Central Fund levy could be cut to below 1% of capacity in 2008, says Lloyd's
Lloyd's plans to cut the central fund levy one year earlier than planned could be foiled by another damaging hurricane season, experts have warned.
In an apparent move to increase the attractiveness of the market to capital providers, the corporation this week announced its intention to cut the levy to below 1% of capacity in 2008, one year earlier than planned.
The levy was doubled last year from 0.5%, owing to the fall in funds caused by the dispute between Lloyd's and the six reinsurers of the Central Fund.
In a letter to all market chief executives, Luke Savage, Lloyd's director, finance and risk management, said: "If events over the next 12 to 15 months pan out in line with our latest assumptions,
I believe we will be able to cut the contribution rate in 2008, a year earlier than originally anticipated."
Lloyd's would not be drawn on how much any cut in the levy would be.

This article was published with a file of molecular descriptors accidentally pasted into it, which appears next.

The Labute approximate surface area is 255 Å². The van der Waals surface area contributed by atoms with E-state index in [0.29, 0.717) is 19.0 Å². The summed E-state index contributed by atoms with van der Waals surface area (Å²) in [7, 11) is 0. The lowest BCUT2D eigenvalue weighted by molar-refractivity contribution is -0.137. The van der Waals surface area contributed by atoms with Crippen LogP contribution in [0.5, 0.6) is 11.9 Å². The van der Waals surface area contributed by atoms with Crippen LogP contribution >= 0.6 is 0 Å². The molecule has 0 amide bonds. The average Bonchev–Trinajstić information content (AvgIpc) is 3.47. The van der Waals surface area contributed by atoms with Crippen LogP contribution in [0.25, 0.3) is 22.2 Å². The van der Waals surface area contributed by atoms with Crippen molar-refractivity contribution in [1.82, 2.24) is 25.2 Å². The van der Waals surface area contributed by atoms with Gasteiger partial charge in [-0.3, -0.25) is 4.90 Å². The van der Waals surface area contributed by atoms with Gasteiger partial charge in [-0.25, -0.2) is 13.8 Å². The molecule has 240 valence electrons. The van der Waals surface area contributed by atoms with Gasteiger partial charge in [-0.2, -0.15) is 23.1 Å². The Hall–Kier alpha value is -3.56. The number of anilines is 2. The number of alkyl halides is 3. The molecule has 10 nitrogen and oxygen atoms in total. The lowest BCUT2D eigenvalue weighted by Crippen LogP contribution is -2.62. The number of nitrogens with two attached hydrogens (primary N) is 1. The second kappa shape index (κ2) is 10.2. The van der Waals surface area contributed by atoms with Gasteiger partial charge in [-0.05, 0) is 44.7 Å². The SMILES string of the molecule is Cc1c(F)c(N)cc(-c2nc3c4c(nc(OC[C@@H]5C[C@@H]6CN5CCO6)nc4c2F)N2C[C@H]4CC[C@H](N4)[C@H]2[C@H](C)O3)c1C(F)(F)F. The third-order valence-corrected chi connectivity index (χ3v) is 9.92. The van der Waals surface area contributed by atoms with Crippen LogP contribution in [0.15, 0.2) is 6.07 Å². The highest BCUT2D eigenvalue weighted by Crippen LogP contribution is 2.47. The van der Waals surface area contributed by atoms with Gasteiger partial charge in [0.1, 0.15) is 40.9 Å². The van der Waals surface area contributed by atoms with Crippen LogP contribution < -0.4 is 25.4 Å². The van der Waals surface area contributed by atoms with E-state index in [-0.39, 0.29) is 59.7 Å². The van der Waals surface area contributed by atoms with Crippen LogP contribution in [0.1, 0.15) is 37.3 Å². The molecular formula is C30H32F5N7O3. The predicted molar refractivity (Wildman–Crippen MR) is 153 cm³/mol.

Savage cautioned that such a reduction would "be dependent upon factors such as future market capacity, investment returns and any change in capital require-ments arising from the current focus of modelling and rating agencies on the capital needed to support catastrophe classes".
For 2007, Savage said the contribution rates would be maintained at 1% and subscription charges would also stay at their current level of 0.5% to "provide a modest surplus, allowing for a degree of planning flexibility".
Andrew Hubbard, partner at finance adviser Mazars, said that Lloyd's solvency position had "considerably improved", partly because of the 1% levy and also because of syndicate loans introduced last year.
"I see [reducing the central fund contribution] as a very sensible, prudent and cautious approach.
"What Lloyd's is saying is that it is reaping the rewards of its good stewardship and if market expectation is correct that will be passed back to the market in lower levels of cost," Hubbard told Insurance Times.
He added: "The big catch will be what happens during the hurricane season and how syndicates perform."
Richard Tolliday, chief executive of Lloyd's managing agent, Omega, said the challenge for Lloyd's in its efforts to improve the attractiveness of the market was to make real progress on the issues raised in its Optimal Platform document.
"There is an awful lot of stuff in the Optimal Platform strategic document. The real test is how issues that are listed in that document are prioritised and progress made on them."